Some thoughts on MOOCs

Late in 2013 I made a foray into the world of the MOOC, specifically on the FutureLearn platform. My main purpose was personal interest in the content of the courses themselves but through the process I’ve had a few thoughts about the format itself.

My first attempt at a MOOC was a two week course on Fairness and Nature, unfortunately it coincided with a fortnight when I was very busy at work and socially and I failed to find time even for the 4 hours a week it requires. And with such a short course there was no time to catch up, the inevitable happened and I gave up after only a couple of days. Thankfully it is running again in March so I have signed up to try again.

Next I tried Web science: how the web is changing the world and was much more successful with this one.  I found the subject interesting so I was keen to keep going with it, it also wasn’t pitched at too difficult a level and not too many new topics to scare me off! The topics in this course were information professional relevant so I was able to count them as CPD for my Chartership revalidation, that helped a lot with motivation to do it at work lunch breaks.  I also found that with a 6 week course getting behind matters less as there is opportunity to catch up before the course is over.  I managed to complete this MOOC in the Christmas holidays, only a few days late, and was pleased to score quite highly on the test so I must have understood and remembered the content.

I tried a third FutureLearn MOOC, Sustainability, Society and You in January and again failed to complete!  This course required more engagement with blogging suggested along with participation on the FutureLearn platform, I found that I just didn’t have time for the work required.

More generally what do I think of MOOCs?  Starting with the FutureLearn platform itself, I really appreciate that there are transcripts of the videos. I read fast so this allows me to squeeze the course into lunchbreaks and rare free evenings. I also learn better from reading than from listening, transcripts cater for different types of learners.  I haven’t tried the other MOOC platforms to make a comparison but FutureLearn is pretty user friendly and I like it.

I believe that the reason I keep failing with MOOCs is lack of personal investment, chiefly they are free (I understand that they are free to widen access to education but this can also be a drawback) but also I don’t know the tutors or other students and I have no connection to the university. It’s just to easy to give up when life gets in the way.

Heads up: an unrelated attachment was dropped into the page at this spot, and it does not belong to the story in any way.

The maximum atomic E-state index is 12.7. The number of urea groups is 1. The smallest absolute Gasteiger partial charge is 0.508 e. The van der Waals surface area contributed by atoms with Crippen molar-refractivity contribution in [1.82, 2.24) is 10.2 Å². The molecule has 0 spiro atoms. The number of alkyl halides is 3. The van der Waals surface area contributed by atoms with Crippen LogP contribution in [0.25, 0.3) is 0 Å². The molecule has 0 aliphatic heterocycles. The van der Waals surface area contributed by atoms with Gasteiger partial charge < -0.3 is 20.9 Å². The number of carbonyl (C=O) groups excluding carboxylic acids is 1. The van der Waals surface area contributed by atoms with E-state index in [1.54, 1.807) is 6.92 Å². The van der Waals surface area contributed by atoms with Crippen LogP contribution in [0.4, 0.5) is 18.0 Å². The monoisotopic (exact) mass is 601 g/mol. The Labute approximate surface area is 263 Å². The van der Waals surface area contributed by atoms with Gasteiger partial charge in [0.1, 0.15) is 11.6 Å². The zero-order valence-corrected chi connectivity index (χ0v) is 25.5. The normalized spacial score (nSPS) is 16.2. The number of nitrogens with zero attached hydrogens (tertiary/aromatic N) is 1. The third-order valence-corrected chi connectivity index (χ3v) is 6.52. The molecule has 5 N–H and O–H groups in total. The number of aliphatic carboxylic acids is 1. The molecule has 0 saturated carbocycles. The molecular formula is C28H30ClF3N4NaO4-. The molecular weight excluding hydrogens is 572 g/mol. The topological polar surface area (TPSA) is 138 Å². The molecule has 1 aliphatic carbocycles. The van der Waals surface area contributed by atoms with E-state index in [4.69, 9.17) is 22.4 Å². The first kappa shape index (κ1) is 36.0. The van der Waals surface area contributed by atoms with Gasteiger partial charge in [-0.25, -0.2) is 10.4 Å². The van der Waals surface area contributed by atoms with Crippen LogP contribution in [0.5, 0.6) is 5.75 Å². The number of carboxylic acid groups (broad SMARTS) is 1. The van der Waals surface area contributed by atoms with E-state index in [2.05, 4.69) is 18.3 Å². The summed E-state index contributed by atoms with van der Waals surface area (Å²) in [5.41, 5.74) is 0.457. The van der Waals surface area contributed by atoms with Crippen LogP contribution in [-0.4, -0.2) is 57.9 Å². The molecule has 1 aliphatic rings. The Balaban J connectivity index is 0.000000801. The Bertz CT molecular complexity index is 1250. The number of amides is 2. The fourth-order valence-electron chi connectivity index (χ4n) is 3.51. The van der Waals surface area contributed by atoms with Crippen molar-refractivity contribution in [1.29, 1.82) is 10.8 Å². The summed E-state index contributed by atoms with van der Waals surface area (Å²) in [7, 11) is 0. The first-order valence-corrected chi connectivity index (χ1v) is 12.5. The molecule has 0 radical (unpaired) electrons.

I have tried distance learning before with the Open University and found this much more successful and I completed a Postgraduate Certificate in Social Science in 2008.  Making a considerable financial investment was a huge incentive not to waste that money and actually finish the course and gain a qualification.  The structure of tutorials and marked assessments kept me on track timewise and tutor support also helped when the going got tough.

I don’t know enough about the higher education sector to comment on the future of MOOCs and how disruptive they will be to the sector but for me they don’t work very well, I’d rather just read a book on a subject I am interested in.


Law at the Open University LearningSpace

These days the enquiries that come to the library from fee-earners are the really tricky ones that they can’t answer with a quick dip into Westlaw or PLC and an up to date knowledge of law and business is really helpful for library staff are to tackle these.  It’s a long while since I studied law (an HNC in legal studies at Glasgow College of Commerce in 2002) so I felt in need of a refresher, but without the time commitment or cost of a law degree.

I remembered reading something in an Open University alumini magazine about free course from the OU so went digging around on their website and found the OpenLearn LearningSpace which is crammed full of interesting looking courses, all free and online.

So far I have restricted myself to the Law section and started with “An Introduction to Law in Contemporary Scotland“; I read through this unit very quickly in a lot less than the recommended 10 hours. I don’t think I learnt anything new from this unit but it was certainly a useful reminder.  Next I looked at “Europe and the Law“; again I have studied this before but things have changed since then with new countries joining up and all the hoo ha over the Constitution.  I found this unit to be a useful refresher on the legislative procedure in the European Union and also ordered the recent developments in my mind.

My intention is to work through all the Law units which have relevance to the work my firm does. I then plan to study some of the units in the Business and Management and Computing and ICT sections which should be useful for soft skills and also some new knowledge on the financial sector.

I have asked the assistant librarian to also take a little time each week to study the relevant units and brush up her knowledge too.

And as for me, well I’m addicted to studying. I’ve had a wee break since the last time I was with the OU so who knows where this may lead ….